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Another 20-year-old female visited the department with the complaint of pain in lower left tooth region which clinically showed a deep carious lesion in 37. The patient was referred to the department of endodontics for RCT. CBCT of left mandibular quadrant was done, which showed C-shaped canal configuration in 37 belonging to type III category  [Figure 5] and [Figure 6].
|Figure 6: Sagittal section of 37 showing Type III root canal configuration|
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A 23-year-old patient visited with the complaint of pain in mandibular right back teeth region which clinically showed a carious lesion in 47. It showed Type I category  of canal configuration on CBCT, as depicted in [Figure 7] and [Figure 8].
|Figure 8: Sagittal section of 47 showing Type I root canal configuration|
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Molar with six root canals
A 23-year-old female patient came with a chief complaint of pain in upper left back tooth region. CBCT was done during RCT, which showed the presence of three roots and six root canals in 26 in the axial section. There were two canals in the mesial root, MB1 and MB2, one canal distally and three canals in the palatal root [Figure 9]. However, the canals were not evident on sagittal and coronal sections due to the superimposition of roots.
| Discussion|| |
A thorough knowledge of the root canal anatomy is required for achieving success in root canal therapy, along with diagnosis, treatment planning, and clinical expertise. , CBCT takes an upper hand because of the three-dimensional view of the pulpal anatomy which is not evident in a 2D picture due to overlapping of various anatomical structures. One variation of the root canal system is the C-shaped canal configuration. Though most commonly found in mandibular second molars,  it may also occur in mandibular premolars, maxillary molars, and mandibular third molars. This finding is consistent with the findings seen in our cases. The incidence of C-shaped root canals in Indian population is 7.5%  in mandibular second molar. Fan et al.  classified the radiographic appearance of C-shaped canal configuration into three types [Figure 10]:
Type I- The C-shaped canal appears as two distinct canals because the isthmus that links the mesial and distal "main" canals is very thin and, hence, not detected radiographically.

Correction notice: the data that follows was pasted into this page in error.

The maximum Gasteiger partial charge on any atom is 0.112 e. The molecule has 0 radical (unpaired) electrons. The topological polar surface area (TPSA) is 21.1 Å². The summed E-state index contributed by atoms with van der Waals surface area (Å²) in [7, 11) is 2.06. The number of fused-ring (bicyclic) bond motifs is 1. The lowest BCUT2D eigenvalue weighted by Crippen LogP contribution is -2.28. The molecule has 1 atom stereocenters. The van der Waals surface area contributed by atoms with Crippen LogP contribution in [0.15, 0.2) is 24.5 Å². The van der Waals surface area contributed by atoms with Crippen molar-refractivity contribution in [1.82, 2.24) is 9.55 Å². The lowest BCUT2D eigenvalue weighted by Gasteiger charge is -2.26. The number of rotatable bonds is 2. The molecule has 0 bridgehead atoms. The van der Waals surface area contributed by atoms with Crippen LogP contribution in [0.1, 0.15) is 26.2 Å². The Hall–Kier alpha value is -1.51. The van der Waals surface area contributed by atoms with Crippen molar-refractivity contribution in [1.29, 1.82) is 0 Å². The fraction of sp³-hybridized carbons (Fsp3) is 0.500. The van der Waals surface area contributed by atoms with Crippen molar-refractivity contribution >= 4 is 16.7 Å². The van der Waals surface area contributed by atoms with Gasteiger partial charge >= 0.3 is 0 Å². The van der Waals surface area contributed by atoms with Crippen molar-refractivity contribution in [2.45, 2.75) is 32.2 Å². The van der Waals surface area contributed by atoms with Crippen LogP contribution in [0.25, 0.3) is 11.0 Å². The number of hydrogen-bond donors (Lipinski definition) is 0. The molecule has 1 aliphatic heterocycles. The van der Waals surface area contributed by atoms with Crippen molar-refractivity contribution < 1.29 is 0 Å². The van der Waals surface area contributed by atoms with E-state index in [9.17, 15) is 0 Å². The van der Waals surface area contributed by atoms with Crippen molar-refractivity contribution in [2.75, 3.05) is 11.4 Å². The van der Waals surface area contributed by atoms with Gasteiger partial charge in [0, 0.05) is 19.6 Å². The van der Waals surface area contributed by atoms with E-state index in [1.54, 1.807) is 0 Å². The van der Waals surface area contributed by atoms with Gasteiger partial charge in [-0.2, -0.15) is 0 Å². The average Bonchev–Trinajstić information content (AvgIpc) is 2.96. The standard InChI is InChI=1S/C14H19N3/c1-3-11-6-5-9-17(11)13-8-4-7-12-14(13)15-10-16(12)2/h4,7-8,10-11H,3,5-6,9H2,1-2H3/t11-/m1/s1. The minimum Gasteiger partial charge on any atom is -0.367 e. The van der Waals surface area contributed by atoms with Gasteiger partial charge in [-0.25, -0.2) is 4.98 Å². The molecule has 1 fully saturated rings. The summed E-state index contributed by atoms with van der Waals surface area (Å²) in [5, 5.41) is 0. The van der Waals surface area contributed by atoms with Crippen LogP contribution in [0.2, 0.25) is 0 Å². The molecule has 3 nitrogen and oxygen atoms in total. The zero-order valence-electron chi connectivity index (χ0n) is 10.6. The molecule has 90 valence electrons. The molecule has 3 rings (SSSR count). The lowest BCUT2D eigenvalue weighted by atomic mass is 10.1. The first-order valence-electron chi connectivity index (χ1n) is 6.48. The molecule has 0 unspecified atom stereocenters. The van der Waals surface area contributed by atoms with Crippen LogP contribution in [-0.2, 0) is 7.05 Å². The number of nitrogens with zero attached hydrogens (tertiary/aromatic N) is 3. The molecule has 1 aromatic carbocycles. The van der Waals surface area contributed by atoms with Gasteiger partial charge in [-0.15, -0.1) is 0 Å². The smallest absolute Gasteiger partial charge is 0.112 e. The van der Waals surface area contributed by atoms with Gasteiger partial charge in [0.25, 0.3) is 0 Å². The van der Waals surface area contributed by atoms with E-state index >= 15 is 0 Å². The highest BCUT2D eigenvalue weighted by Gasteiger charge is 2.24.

Type II- The mesial and distal canals assume their own individual course to the apex. Thus, there are apparently two distinct canals on the radiograph.
Type III- One canal continues its course to the apex giving the image of a distinct canal, whereas the other(s) proceed very close to or within the fused area, that is, the "web" between the two main roots in the apical third. Hence, the canal may seem to exit into the groove radiographically.
CBCT is essential for recognition of a C-shaped canal configuration before treatment as it can facilitate effective management. A number of variations have also been reported in maxillary molars with respect to roots and root canals, presenting with one, two, three, four, five, six, and seven root canals. CBCT in such cases provides a three-dimensional view of the root canal systems which is necessary for proper management, especially for endodontic consideration.
| Conclusion|| |
CBCT, indeed, is a great revolution in the imaging modalities used in dental and maxillofacial region in terms of its three-dimensional nature compared to the two-dimensional picture of conventional radiographs. Also, higher resolution, lower exposure, and lower cost than the previously available systems are the added advantages of the technique. CBCT should not be an indication for the routine cases requiring root canal treatment. Instead, it should be reserved for cases where the conventional root canal treatment procedures pose a difficulty during the course of the treatment and further exploration of root canal anatomy is required.
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Conflicts of interest
There are no conflicts of interest.
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[Figure 1], [Figure 2], [Figure 3], [Figure 4], [Figure 5], [Figure 6], [Figure 7], [Figure 8], [Figure 9], [Figure 10]